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03/22/88 the People of the State of v. Michael J. White

March 22, 1988

THE PEOPLE OF THE STATE OF ILLINOIS, RESPONDENT-APPELLANT

v.

MICHAEL J. WHITE, PETITIONER-APPELLEE

THE DEFENDANT, MICHAEL WHITE, WAS CHARGED WITH DRIVING UNDER THE INFLUENCE OF ALCOHOL. (ILL. RE

v.

STAT. 1985, CH. 95 1/2, PAR. 11-501(A)(1).) HE FILED A PETITION TO RESCIND THE STATUTORY SUMMARY SUSPENSION.



APPELLATE COURT OF ILLINOIS, THIRD DISTRICT

521 N.E.2d 563, 167 Ill. App. 3d 439, 118 Ill. Dec. 281 1988.IL.394

Appeal from the Circuit Court of Iroquois County; the Hon. Dwight W. McGrew, Judge, presiding.

APPELLATE Judges:

JUSTICE WOMBACHER delivered the opinion of the court. BARRY, P.J., and STOUDER, J., concur.

DECISION OF THE COURT DELIVERED BY THE HONORABLE JUDGE WOMBACHER

At the rescission hearing, held on March 25, 1987, Officer Ronald Courtright testified that he was a certified operator of the intoxilyzer machine, and he administered the test on the defendant. He testified as to the operational procedures for taking breath tests, as well as the logbook kept to note the test results. Sheriff Joseph Mathy testified as to the entries made in the logbook and the procedure followed to test the intoxilyzer machine for accuracy. He testified that the defendant registered a .11 test result.

Numerous times during the hearing the State was prevented from admitting into evidence the printout of the intoxilyzer, the logbook and the relevant page from the logbook. The trial court sustained the objections to admission on the basis of lack of foundation.

The defendant moved for a summary finding at the close of the State's case. The trial court declined to make a directed finding, yet it ultimately ruled on April 22, 1987, that the State had failed to prove a blood-alcohol content of .10 or more. A rescission of the defendant's summary suspension was ordered.

The State appeals the rescission order, asserting that the defendant did not sustain his burden of establishing that the test did not indicate a blood-alcohol concentration of .10 or more, and further, the trial court erred in refusing to admit evidence of the defendant's intoxication.

In accord with both the Illinois Second and Fourth District Appellate courts, this court has recently held that the petitioner has the initial burden of proof after a petition to rescind has been filed. (People v. Brandt (1987), 165 Ill. App. 3d 406. See also People v. Griffith (1987), 153 Ill. App. 3d 856, 506 N.E.2d 430; People v. Blythe (1987), 153 Ill. App. 3d 292, 505 N.E.2d 402, appeal denied (1987), 115 Ill. 2d 544.) In the case at bar the record reflects the fact that the defendant did assume the initial burden of proof. The defendant testified on direct and was cross-examined before the State presented its case.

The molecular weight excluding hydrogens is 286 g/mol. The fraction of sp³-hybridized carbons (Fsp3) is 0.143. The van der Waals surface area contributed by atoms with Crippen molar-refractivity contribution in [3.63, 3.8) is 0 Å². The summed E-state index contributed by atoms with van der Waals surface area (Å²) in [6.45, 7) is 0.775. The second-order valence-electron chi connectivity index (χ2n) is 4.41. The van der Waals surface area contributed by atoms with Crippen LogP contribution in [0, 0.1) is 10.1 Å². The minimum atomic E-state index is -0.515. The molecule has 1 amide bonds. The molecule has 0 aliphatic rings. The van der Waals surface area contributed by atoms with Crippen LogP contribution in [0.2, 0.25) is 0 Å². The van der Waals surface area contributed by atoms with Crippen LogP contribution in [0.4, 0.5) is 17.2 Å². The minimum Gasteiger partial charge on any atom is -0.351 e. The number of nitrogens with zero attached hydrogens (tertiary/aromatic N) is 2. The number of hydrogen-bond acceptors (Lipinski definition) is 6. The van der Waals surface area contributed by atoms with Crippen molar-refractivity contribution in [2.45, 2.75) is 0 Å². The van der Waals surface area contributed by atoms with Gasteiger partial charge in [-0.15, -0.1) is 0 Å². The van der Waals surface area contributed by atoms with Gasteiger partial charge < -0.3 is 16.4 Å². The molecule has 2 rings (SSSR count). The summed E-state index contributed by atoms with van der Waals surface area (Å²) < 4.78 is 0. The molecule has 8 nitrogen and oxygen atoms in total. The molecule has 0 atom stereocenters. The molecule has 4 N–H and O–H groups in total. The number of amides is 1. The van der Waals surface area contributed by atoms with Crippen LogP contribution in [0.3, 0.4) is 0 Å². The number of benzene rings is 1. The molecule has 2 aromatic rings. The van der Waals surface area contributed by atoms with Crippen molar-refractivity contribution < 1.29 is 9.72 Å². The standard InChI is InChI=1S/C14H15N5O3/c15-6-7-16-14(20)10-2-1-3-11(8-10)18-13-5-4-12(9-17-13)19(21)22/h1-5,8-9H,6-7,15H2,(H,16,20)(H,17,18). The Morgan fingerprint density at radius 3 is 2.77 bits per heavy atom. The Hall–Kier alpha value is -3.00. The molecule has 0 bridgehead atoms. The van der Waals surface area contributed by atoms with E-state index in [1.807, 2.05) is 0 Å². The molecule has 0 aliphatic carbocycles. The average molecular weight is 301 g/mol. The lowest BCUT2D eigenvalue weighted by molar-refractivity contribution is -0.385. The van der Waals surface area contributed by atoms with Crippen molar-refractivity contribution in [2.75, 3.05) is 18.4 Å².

The pertinent issue for review is the propriety of the trial court's decision to exclude the logbook and the printout of the intoxilyzer upon foundational grounds. The objections to admission were based upon the assertions that Officer Courtright did not testify that he was certified on the date that he administered the test and, secondly, there was no evidence that the intoxilyzer machine was accurate.

We initially note that Officer Courtright did indeed testify at the rescission hearing that he was a licensed intoxilyzer machine operator. Although he did not specifically testify that he was licensed on January 21, 1987, the day he administered the test to the defendant, a reasonable inference may be made that the officer was certified at that time.

Furthermore, we find that the State was hindered in its attempt to establish the foundational requirement so as to permit the introduction of evidence of intoxication. The admission of the logbook and the relevant page therefrom would have established the accuracy of the machine, as the logbook contained a monthly accuracy check of the intoxilyzer machine. We hold that the logbook and page were admissible under the business records exception to the hearsay rule.

It has been repeatedly held that records kept by a public officer, dealing with his official activities and either required by statute or reasonably necessary for the performance of the duties of the office, are admissible to prove the matters recorded. (People v. Lacey (1968), 93 Ill. App. 2d 430, 235 N.E.2d 649.) Logbook entries are considered official documents. (People v. Hester (1980), 88 Ill. App. 3d 391, 410 N.E.2d 638.) Reports, not investigative in nature, may be admitted as a hearsay exception pursuant to section 115-5(a) of the Code of Criminal Procedure of 1963 (Ill. Rev. Stat. 1985, ch. 38, par. 115- 5(a)). Had the logbook ...


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